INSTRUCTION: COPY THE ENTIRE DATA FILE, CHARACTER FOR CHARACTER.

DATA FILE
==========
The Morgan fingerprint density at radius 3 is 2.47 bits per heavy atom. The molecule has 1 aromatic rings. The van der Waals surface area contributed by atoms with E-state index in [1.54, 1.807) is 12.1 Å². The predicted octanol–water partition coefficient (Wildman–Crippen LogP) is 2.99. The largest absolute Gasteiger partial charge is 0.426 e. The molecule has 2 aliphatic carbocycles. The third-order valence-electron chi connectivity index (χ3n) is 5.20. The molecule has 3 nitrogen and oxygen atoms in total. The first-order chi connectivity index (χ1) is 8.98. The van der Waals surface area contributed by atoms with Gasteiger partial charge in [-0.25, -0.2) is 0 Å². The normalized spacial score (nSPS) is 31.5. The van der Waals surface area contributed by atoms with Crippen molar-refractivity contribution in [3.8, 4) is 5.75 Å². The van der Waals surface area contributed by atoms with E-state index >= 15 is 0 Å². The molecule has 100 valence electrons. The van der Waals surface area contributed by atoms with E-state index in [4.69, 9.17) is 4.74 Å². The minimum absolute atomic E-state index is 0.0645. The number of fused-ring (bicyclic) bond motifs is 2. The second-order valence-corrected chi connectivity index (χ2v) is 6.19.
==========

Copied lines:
The Morgan fingerprint density at radius 3 is 2.47 bits per heavy atom. The molecule has 1 aromatic rings. The van der Waals surface area contributed by atoms with E-state index in [1.54, 1.807) is 12.1 Å². The predicted octanol–water partition coefficient (Wildman–Crippen LogP) is 2.99. The largest absolute Gasteiger partial charge is 0.426 e. The molecule has 2 aliphatic carbocycles. The third-order valence-electron chi connectivity index (χ3n) is 5.20. The molecule has 3 nitrogen and oxygen atoms in total. The first-order chi connectivity index (χ1) is 8.98. The van der Waals surface area contributed by atoms with Gasteiger partial charge in [-0.25, -0.2) is 0 Å². The normalized spacial score (nSPS) is 31.5. The van der Waals surface area contributed by atoms with Crippen molar-refractivity contribution in [3.8, 4) is 5.75 Å². The van der Waals surface area contributed by atoms with E-state index >= 15 is 0 Å². The molecule has 100 valence electrons. The van der Waals surface area contributed by atoms with E-state index in [4.69, 9.17) is 4.74 Å². The minimum absolute atomic E-state index is 0.0645. The number of fused-ring (bicyclic) bond motifs is 2. The second-order valence-corrected chi connectivity index (χ2v) is 6.19.